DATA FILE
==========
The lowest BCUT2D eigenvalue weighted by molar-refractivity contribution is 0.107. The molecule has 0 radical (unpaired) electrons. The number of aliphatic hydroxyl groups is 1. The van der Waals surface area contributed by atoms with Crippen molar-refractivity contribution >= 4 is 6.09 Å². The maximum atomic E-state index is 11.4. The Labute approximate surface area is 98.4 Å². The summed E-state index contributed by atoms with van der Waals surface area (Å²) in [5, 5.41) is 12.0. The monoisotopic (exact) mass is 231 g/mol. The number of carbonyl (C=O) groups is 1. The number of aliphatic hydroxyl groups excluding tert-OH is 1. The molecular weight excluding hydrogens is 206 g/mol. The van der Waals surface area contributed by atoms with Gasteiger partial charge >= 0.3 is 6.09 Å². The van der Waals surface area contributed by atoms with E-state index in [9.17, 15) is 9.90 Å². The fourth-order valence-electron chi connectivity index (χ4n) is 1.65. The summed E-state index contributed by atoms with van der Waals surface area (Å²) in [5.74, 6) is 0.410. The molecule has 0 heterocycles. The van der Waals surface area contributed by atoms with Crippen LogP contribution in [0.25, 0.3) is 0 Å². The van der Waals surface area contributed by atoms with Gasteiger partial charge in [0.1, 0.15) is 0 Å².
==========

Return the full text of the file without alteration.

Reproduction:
The lowest BCUT2D eigenvalue weighted by molar-refractivity contribution is 0.107. The molecule has 0 radical (unpaired) electrons. The number of aliphatic hydroxyl groups is 1. The van der Waals surface area contributed by atoms with Crippen molar-refractivity contribution >= 4 is 6.09 Å². The maximum atomic E-state index is 11.4. The Labute approximate surface area is 98.4 Å². The summed E-state index contributed by atoms with van der Waals surface area (Å²) in [5, 5.41) is 12.0. The monoisotopic (exact) mass is 231 g/mol. The number of carbonyl (C=O) groups is 1. The number of aliphatic hydroxyl groups excluding tert-OH is 1. The molecular weight excluding hydrogens is 206 g/mol. The van der Waals surface area contributed by atoms with Gasteiger partial charge >= 0.3 is 6.09 Å². The van der Waals surface area contributed by atoms with E-state index in [9.17, 15) is 9.90 Å². The fourth-order valence-electron chi connectivity index (χ4n) is 1.65. The summed E-state index contributed by atoms with van der Waals surface area (Å²) in [5.74, 6) is 0.410. The molecule has 0 heterocycles. The van der Waals surface area contributed by atoms with Crippen LogP contribution in [0.25, 0.3) is 0 Å². The van der Waals surface area contributed by atoms with Gasteiger partial charge in [0.1, 0.15) is 0 Å².